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Album review: Bloodbirds - MMXIII

(Photo by Todd Zimmer)
 
Twenty-year veterans of the LFK/KC underground music scene, Mike and Brooke Tuley have played with a number of bands familiar to local rock audiences. Best known for their time with Ad Astra Per Aspera, they established Bloodbirds in 2011 with the intent of cutting loose and shaking things up.
 
And they have. Dense, dark—equal parts Fun House (Stooges), Spacemen 3 and Black Angels—Bloodbirds’ newest release MMXIII may also be their swan song, given the departure of bassist Anna St. Louis for Chicago. In some ways, it is St. Louis whose playing defines the band. Forward in the mix, and by no means shy, St. Louis plays with punchy authority, reminding of some of the other great “lead” bass players like Jon Entwistle and Peter Hook. Brooke Tuley is a powerful drummer; her parts are simple, but dead-on. She locks perfectly with St. Louis.  Mike Tuley plays on top of their aggressive foundation, a canvas for his arsenal of shimmering hammer-ons (“Modern Sympathy”), punishing riffs (“Did You Say”), and sometime dulcet tones (the comparatively clean Blue Mask jangle of “Convalesce”). Depending on the song, his sound can be metal harrowing or as ropey, surf-psychedelic as the theme from Repo Man.
 
About those songs: they’re functional, gripping, emotional soundscapes, not necessarily bound by pop hook conventions. They hit you with the shape-shift intensity of vintage heavy rock like Blue Cheer or modern darkness merchants like Black Rebel Motorcycle Club. Which is to say the focus here is not necessarily on hum-ability. Even allowing for that, it would be nice if the vocals had a dash less delay density and a bit more clarity in the mix. Lyrics and vocals on MMXIII are more about mood than meaning (or mood as meaning), stray lyrics emerging from the driving murk to arrest your conscious mind here and again.
 
The tough thump of “No Trains Coming Through” totally belies the song’s title. With Roky’s manic intensity, the song “Did You Say” features the ominous, repeated line “Did you say you want the end to come right now?” And the music echoes the sentiment. “Round Moon’s” cascade of guitar features some of Tuley’s most expressive fretwork, summoning up the incantations of bands like the Icarus Line and the guitar howl of the Stooges’ Ron Asheton. For an album that emphasizes a certain heavy-osity, MMXIII manages to shift mood and tone effectively.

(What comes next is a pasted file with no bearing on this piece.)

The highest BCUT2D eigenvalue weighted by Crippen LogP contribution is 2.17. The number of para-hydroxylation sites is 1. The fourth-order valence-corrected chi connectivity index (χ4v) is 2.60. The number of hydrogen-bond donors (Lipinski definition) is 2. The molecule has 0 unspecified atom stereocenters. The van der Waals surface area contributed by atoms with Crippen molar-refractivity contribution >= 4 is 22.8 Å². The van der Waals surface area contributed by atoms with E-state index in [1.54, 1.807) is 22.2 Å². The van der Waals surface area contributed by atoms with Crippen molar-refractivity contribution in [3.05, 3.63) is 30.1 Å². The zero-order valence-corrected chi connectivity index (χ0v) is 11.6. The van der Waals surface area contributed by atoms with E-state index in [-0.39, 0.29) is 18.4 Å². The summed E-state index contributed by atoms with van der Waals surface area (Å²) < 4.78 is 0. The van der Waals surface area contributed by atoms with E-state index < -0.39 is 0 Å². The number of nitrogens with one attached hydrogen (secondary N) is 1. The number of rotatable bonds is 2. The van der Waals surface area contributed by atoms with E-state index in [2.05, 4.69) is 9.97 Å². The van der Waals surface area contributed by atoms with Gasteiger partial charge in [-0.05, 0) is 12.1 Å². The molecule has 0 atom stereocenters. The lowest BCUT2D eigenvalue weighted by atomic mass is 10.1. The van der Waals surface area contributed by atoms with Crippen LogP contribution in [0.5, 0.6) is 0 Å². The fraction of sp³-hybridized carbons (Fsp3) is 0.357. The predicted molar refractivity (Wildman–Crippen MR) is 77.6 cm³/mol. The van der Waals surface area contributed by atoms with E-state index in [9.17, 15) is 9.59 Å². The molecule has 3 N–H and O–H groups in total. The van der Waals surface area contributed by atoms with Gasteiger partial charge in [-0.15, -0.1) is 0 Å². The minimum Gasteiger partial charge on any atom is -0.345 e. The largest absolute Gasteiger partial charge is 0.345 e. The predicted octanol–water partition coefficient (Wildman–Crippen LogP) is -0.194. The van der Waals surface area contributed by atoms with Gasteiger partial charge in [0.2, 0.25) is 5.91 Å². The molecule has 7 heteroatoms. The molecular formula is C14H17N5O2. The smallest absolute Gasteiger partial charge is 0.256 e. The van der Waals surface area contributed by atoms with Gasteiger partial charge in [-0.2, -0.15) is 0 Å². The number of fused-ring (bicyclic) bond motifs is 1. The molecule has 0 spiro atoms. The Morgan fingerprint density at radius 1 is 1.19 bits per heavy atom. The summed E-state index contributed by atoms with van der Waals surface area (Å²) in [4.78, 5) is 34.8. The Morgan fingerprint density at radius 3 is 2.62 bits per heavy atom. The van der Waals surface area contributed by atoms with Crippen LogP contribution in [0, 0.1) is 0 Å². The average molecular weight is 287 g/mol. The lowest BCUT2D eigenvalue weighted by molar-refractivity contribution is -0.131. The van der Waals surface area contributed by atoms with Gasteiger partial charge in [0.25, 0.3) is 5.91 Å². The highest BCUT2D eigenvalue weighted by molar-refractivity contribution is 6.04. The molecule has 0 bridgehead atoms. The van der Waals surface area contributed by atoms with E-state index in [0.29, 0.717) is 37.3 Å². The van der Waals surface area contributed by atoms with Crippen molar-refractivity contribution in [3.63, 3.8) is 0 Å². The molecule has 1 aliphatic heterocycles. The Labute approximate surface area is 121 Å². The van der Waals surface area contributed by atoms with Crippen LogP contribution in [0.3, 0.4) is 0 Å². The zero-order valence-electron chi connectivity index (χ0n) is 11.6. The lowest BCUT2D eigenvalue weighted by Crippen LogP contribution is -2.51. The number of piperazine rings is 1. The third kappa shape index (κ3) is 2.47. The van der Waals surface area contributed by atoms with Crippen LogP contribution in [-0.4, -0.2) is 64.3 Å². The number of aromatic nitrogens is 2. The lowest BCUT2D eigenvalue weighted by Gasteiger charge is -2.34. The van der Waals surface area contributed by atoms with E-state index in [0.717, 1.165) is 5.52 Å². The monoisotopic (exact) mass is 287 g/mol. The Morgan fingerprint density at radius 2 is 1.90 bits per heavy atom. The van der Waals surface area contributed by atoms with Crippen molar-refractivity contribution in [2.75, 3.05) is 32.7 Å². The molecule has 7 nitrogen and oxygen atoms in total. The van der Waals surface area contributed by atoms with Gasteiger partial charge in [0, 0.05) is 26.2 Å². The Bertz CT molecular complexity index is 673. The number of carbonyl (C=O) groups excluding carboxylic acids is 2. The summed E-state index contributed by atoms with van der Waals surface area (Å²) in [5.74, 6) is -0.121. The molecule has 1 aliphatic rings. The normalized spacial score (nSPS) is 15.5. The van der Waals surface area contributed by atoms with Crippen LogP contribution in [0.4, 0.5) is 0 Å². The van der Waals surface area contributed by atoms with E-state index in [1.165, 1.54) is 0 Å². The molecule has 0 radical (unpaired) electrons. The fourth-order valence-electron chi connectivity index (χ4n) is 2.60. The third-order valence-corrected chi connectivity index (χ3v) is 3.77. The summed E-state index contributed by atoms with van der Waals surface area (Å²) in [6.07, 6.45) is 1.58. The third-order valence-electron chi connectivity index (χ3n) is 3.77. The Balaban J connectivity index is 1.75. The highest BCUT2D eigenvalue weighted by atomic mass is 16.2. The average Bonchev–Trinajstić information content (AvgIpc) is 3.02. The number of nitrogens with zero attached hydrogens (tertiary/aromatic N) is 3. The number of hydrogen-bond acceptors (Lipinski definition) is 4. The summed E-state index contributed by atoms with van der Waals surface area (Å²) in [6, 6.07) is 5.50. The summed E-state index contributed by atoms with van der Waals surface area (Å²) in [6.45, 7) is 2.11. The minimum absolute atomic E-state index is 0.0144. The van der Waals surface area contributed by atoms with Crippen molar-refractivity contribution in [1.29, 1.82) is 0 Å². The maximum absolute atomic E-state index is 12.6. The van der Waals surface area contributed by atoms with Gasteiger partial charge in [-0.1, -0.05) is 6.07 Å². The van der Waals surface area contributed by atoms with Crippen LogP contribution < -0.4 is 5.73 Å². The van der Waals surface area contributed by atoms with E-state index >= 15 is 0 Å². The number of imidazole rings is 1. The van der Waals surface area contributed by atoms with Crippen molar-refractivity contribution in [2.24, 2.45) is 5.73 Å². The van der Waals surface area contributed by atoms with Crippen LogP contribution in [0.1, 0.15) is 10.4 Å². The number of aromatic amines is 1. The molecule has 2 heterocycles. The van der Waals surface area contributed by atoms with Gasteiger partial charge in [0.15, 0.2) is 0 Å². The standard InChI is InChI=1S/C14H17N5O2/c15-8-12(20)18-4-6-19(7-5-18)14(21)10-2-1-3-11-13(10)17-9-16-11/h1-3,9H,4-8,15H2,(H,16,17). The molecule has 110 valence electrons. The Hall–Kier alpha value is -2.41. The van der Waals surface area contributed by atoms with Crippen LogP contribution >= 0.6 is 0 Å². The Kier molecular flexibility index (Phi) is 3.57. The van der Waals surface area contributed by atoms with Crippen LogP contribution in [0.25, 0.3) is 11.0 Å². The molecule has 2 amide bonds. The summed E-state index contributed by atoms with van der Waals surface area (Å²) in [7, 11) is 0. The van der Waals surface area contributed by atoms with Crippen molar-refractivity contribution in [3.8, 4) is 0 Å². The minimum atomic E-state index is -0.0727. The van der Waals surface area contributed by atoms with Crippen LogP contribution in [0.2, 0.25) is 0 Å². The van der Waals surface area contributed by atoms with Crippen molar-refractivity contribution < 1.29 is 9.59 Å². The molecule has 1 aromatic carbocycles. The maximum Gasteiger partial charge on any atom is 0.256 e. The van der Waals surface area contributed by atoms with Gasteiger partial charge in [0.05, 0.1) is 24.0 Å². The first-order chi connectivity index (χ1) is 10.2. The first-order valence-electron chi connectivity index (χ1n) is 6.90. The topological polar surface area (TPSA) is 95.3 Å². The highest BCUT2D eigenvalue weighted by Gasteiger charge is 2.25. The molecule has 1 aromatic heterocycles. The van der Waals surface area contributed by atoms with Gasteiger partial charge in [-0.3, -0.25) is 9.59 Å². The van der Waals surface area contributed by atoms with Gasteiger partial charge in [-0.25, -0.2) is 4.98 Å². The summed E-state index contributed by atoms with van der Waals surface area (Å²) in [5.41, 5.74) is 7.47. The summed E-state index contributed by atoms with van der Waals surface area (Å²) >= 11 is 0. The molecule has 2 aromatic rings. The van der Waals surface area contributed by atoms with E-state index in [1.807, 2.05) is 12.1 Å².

Brothers and sisters, the Bloodbirds can make a show-stopping addition to anybody’s Psych Fest. Live shows may be few and far between, given the departure of St. Louis, but they have reunited in support of MMXIII occasionally and the members remain close friends and open to the odd gig. Go catch them if you have the chance.
 
—Steve Wilson
 

 





The Deli's NYC issue #44 is online!

Deli Readers,

I know, it seems like we put our latest issue out just the other day - but no, we haven't switched to monthly. It's just that the fall in NYC is a busy time for us, and with CMJ week and our NYC Synth Expo (linked to BEMF) coming up, there's a lot to write about.

Here's our 44th issue of The Deli NYC (one of our finest!). Check out cover band Stolen Jars, they'll be performing at one of the (several) Deli CMJ 2015 shows!

READ THE DELI NYC'S 44TH ISSUE HERE!

The Deli's Staff





Premiere: Ghost & the City - Steady Trippin

The Oakland based soulful jazz ensemble, Ghost & the City has released a new song entitled, Steady Trippin. Here´s your chance to listen to an amazing local jazz group who has consistently released well composed, entrancing music!

Oakland outfit Ghost & the City is dedicated to elevating style and experience to create music that embodies elements of soul, trip-hop and jazz. Traveling across numerous musical genres to appeal to many tastes, Ghost & the City creates music that defies conventionality, yet solidifies a distinctive sound. Over the past five years, the project has successfully performed at venues all over the Bay Area, supporting such acts as Shabazz Palaces, Hiatus Kaiyote, Incognito and Marco Benevento. This year will see the release of Patchwork Soul, a 6-song EP that features fresh collaborations and a new direction.

Musician and composer, Ash Maynor and the awesome vocalist, Kia Fay have given us the opportunity to share this new song with you and we love the sound, style and vibe of this sensual trip hop inspired track. Steady Trippin is a free download via Soundcloud so you can listen to this track straight from your hard drive whenever you desire!

"Lyrically it reflects struggles with self-doubt as an artist, those moments when you're really just ready to throw in the towel. The concept of "Steady Trippin" comes from the idea of feeling caught in limbo, a place where you aren't walking but you're aren't quite falling, and yet you still find yourself moving forward" - Kia Fay

"With this tune we were trying to capture the ideal blend of jazz + trip-hop, both genres we've been exploring more with our new EP Patchwork Soul. The track features trumpeter Ross Eustis (Brass Magic, Guy Fox) doing what he does best, and largely reminiscent of Guru's Jazzmatazz volumes." - Ash Maynor

Ghost & the City has a string of local shows coming up. Make sure you catch this band live!

9/26 - OMF Festival w/ Anderson .Paak, Trails & Ways and more
11/6 - Leo's Music w/ Zakiya Harris
12/4 - Awaken Cafe w/ Guy Fox
12/5 - KALX Live

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Debut Festival: Bay Area Vibez